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dpmd

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Thus, once done of residency, if you have achieved control of your emotions under these conditions, mastered the interface between the patient's need for urgent/emergent surgical care and the lack of urgency in calling the surgeon and bite your tongue, you get referrals. Think about that little saying that hangs over alot of secretaries' desks, i.e.
"Bad planning/failure to plan on your part does not constitute an emergency on my part".
Well, it is the oposite for a surgeon, i.e.
"Bad planning/failure to plan/communicate/call on your part almost always constitutes an emergency on our part".
Like a patient a few days ago who was seen in the ER around midnight and a "consult surgeon in AM" order gets placed, so at 0700 when the clerk notices me finishing up rounds I get informed there is a hernia pt. Obstuctive symptoms, skin color changes and a white count so change around the schedule and get to deal with the smell of dead bowel that morning.

It sounds like your personality just doesn't mesh well with your colleagues. Or maybe your program is filled with a bunch of a-holes. Hard to say for sure. I have know some socially inept surgeons, but I have also met some rude IM folks, as well as an impatient pediatrician, and subspecialists with no empathy. There is variety in any field.
 

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I must agree with WS. Just to add, surgery residents, IMHO, have their patience tested far more then most specialties. So, our interactions with colleagues with a generally lesser sense of urgency can beless then ideal. With time and maturity, we gain more patience... because we need more.

Just to spell it out, "we" are generally expected to answer our pagers in under 15 minutes during residency. We are expected to also call consults physician to physician. Our colleagues not in surgery are generally expected to answer in under an hour. So, you can imagine the "interface". We get a page from a non-surgery physician. We call it back promptly. We get a ward clerk that informs us the physician asked them an hour ago to "call a consult". So, irritated already (as the clerk has no information), we get the requesting physicians name and page them.... and wait the "customary hour" for a call back. And, we haven't even gotten into the consult by this point and the possibility that maybe, just maybe the request for consult submitted by a clerk with no information may be a real emergency and now THE PATIENT IS HURT... and this chain of delays and lost time has a cascade effect accross all our other patients, etc....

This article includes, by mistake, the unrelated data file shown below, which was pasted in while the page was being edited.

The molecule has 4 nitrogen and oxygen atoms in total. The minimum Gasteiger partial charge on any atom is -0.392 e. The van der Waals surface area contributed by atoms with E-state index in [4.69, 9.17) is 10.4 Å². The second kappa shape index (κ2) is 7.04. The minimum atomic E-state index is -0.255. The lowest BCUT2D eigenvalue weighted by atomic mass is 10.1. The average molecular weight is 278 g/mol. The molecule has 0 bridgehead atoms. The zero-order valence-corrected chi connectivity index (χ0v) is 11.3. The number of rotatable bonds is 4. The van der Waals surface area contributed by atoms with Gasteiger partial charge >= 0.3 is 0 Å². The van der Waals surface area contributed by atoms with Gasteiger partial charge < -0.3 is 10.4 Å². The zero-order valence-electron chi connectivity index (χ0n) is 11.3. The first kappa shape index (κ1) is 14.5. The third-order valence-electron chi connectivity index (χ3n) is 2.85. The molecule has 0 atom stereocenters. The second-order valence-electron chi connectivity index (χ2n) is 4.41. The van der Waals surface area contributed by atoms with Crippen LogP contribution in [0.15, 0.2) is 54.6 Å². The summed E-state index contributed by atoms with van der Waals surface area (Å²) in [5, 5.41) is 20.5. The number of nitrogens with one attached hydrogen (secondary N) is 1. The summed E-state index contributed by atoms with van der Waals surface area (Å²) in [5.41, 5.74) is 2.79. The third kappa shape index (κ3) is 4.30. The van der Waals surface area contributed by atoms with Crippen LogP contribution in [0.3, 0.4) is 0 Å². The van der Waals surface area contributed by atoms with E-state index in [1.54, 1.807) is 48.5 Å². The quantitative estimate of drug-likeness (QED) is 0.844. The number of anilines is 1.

So, to an outsider it may seem we are impatient, etc.... In reality, we are forced to develop the level of patience of a Budhist Monk!

Thus, once done of residency, if you have achieved control of your emotions under these conditions, mastered the interface between the patient's need for urgent/emergent surgical care and the lack of urgency in calling the surgeon and bite your tongue, you get referrals. Think about that little saying that hangs over alot of secretaries' desks, i.e.
"Bad planning/failure to plan on your part does not constitute an emergency on my part".
Well, it is the oposite for a surgeon, i.e.
"Bad planning/failure to plan/communicate/call on your part almost always constitutes an emergency on our part".
LOL. Yes we a have an ortho consult for "leg pain, rule out compartment syndrome."

"OK, is the leg swollen/tight? Does the pt have pain with passive stretch?"

I don't know, I'm the ward clerk.

Awesome.
 

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I think one of the reasons General Surgery gets called for consults so often (despite the patient not actually having a surgical issue) is that the primary team knows that they'll promptly get a resident at the bedside. The "we only come in for emergency consults" excuse (as often used by other fields) doesn't fly.
 

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I think one of the reasons General Surgery gets called for consults so often (despite the patient not actually having a surgical issue) is that the primary team knows that they'll promptly get a resident at the bedside. The "we only come in for emergency consults" excuse (as often used by other fields) doesn't fly.
This is precisely the problem. Especially at hospitals where private medicine attendings admit but don't necessarily have resident coverage (or so I've learned in my experience). There is absolutely nothing more infuriating than a 5:45 consult on a medicine patient who was admitted through the ED via a phone call to the IM attending. More likely than not, you will be the first one to have seen the patient and do the workup. Those IM attendings know there is a surgery resident in house, so why should they bother to stay late (or come back in) to do the initial workup?

The moment I absolutely lost it, though, was when a ward clerk calls me on a weekend call and says "XXXX IM attending put in an order that says 'After patient's dialysis, call surgery resident on call to come pull femoral line.'" Of course, it wasn't our patient, or a patient we were even consulted on. I was absolutely enraged. Needless to say, I called him and said that was inappropriate, and I would not be pulling the line (after informing my chief of the situation). Sure, it would have only taken 5 minutes, but the pure laziness and disregard for my time were galling.
 

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Sure, it would have only taken 5 minutes, but the pure laziness and disregard for my time were galling.